The boy, who I later found out was named Tymon, bubbled with excitement and ran to his dad, tugging on his shirt to ask him if he saw the proper throw. The father turned and smiled, nodding his head acknowledging that he’ll watch the next one. I toss the ball back to him but it bounces off his shoulders and onto the ground. He picks it up and looking over to check if his dad was watching, which he was now, meticulously formed his hand into the grip I showed him. Then reaching back, he let it loose and it floated through the air with another slight spiral. I ran forward and caught it off my toes. Looking up, I see him jumping with joy at the successful throw as his father laughed behind him.
I couldn’t help but smile at the scene.
Within the next five minutes I had four neighborhood boys and one girl with me, each wanting to play with the football. I took turns showing each of them the proper way to throw the ball. Some picked it up quicker than the others, but each had the same excited reaction as Tymon had the first time he got it right. It was inevitable, of course, that eventually a game of “American football” got started.
We broke up into teams of three and I designated a quarterback for each team. However, they all gave me a look of somewhat confusion as I did so. I figured they probably didn’t understand the purpose of that but I went ahead anyway to see what would happen. The other team was going to start with the ball and Jilani was their quarterback.
“Hike!” He calls as he rears back and throws the ball to another boy.
Almost immediately the game that we know of as ‘kill-the-carrier’ ensues. The children run into each other, attempting to rip the ball out of each other’s hands and take it for themselves.
“Whoa! Whoa! Hold up now,” I call as the children stop in their tracks, confused as to why I stopped the game.
“That’s not how it goes,” I laughed.
I wasn’t surprised that they played American football as a form of ‘kill-the-carrier,’ as that’s exactly what happened when I played American football with the market children in Ecuador as well. In my experience, that just seems to be the perception foreign children have on how American football is played.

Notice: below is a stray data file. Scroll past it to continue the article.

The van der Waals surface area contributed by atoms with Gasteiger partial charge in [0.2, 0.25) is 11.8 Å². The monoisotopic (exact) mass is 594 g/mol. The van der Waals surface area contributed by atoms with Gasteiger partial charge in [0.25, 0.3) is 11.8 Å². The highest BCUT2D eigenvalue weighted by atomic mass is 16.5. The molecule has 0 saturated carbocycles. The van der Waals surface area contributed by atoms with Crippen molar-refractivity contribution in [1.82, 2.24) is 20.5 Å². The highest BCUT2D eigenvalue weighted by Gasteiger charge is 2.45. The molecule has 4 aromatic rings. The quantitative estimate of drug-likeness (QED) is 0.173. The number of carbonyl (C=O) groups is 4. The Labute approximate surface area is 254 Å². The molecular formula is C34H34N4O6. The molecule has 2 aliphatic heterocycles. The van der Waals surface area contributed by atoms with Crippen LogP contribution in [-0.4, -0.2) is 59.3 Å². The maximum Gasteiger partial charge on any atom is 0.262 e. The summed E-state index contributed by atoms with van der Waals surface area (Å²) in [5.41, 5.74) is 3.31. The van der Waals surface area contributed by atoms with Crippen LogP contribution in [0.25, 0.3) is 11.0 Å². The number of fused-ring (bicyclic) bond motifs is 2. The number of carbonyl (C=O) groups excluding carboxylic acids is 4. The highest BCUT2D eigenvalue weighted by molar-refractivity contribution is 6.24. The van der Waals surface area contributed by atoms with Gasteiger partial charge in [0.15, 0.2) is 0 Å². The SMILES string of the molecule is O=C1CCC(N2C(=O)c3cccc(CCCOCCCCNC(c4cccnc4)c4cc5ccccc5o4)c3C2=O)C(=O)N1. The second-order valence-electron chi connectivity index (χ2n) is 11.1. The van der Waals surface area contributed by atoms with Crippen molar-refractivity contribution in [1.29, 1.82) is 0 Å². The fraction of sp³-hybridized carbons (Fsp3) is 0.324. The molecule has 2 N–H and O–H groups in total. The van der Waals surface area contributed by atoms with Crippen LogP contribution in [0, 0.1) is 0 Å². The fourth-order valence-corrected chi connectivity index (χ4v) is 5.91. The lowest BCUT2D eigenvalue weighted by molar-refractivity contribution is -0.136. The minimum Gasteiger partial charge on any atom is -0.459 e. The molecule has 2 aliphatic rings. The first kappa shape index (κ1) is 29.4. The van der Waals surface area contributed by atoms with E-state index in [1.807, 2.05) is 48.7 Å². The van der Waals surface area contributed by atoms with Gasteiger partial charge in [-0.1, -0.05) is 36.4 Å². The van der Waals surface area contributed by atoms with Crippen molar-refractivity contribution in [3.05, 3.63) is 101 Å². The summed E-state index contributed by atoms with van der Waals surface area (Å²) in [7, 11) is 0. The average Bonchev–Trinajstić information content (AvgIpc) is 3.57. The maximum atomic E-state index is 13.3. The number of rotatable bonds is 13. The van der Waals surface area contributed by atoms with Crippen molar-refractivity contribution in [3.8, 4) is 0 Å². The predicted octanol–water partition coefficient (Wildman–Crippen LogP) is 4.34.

I held out my hands and one of the boys tossed it to me. Then I organized them back into their teams and explained the rules of the game. We started up again and they passed the ball back and forth, eventually tossing it between the two shoes that marked the endzone and celebrating the ‘touchdown.’
I quickly realized, admittedly, that explaining American football was going to be like navigating a couch up a staircase. It’s just not going to happen right away.
They were somewhat baffled when I explained that you could only throw the ball forward once and had to run the ball past the goal-line instead of just tossing it through. They seemed to understand, so we re-set and started over.
This broken process continued for the next couple minutes until they began understanding the concept of a line of scrimmage and what a set of downs mean. They would stop playing whenever the ball was fumbled, but I wouldn’t say anything as I decided to save that rule for another day. Baby steps.
Eventually, however, we got a legitimate game of two-hand touch going. Jilani passed it forward to Sharmona, the girl of about twelve years who sprinted past not only her defender, but me as well. She was fast. Anyhow, she sprinted through the two shoes that marked the goal-line and kept on running.
I raised my hands to signal a touchdown and the other team celebrated. There was a mix of confusion and disappointment on the faces of my team as I explained to them that they just scored. But now it was our turn to be on offense.
I started off as the quarterback and the boys on my team ran off into random routes. They both stopped and turned, completely covered but still calling for the ball. I pointed them in directions until I saw an opening. Reaching back, I lofted the ball through the air and it soared just above the sea of outstretched hands. Tymon jumped for it, but the ball just grazed off his fingertips.
I jumped up in a circle, frustrated with myself for throwing the ball just a tad too far. When they came back I huddled them up and drew routes on the ball that I wanted them to run (classic backyard football style). As I did this, the children on defense kept running in to eavesdrop on the huddle (again, classic backyard style). My teammates immediately got protective and pushed them away so they wouldn’t hear (dare I say it again?). When the defense wasn’t trying to eavesdrop on us, they got into a huddle of their own to make their own plan. I got a kick out of this, as even in a foreign country the defense will still try to eavesdrop on the offensive huddle in a game of pick-up football; but when they’re not eavesdropping, their mocking the offensive huddle by having one of their own. It’s good to know some things don’t change, as this must be in the nature of backyard football.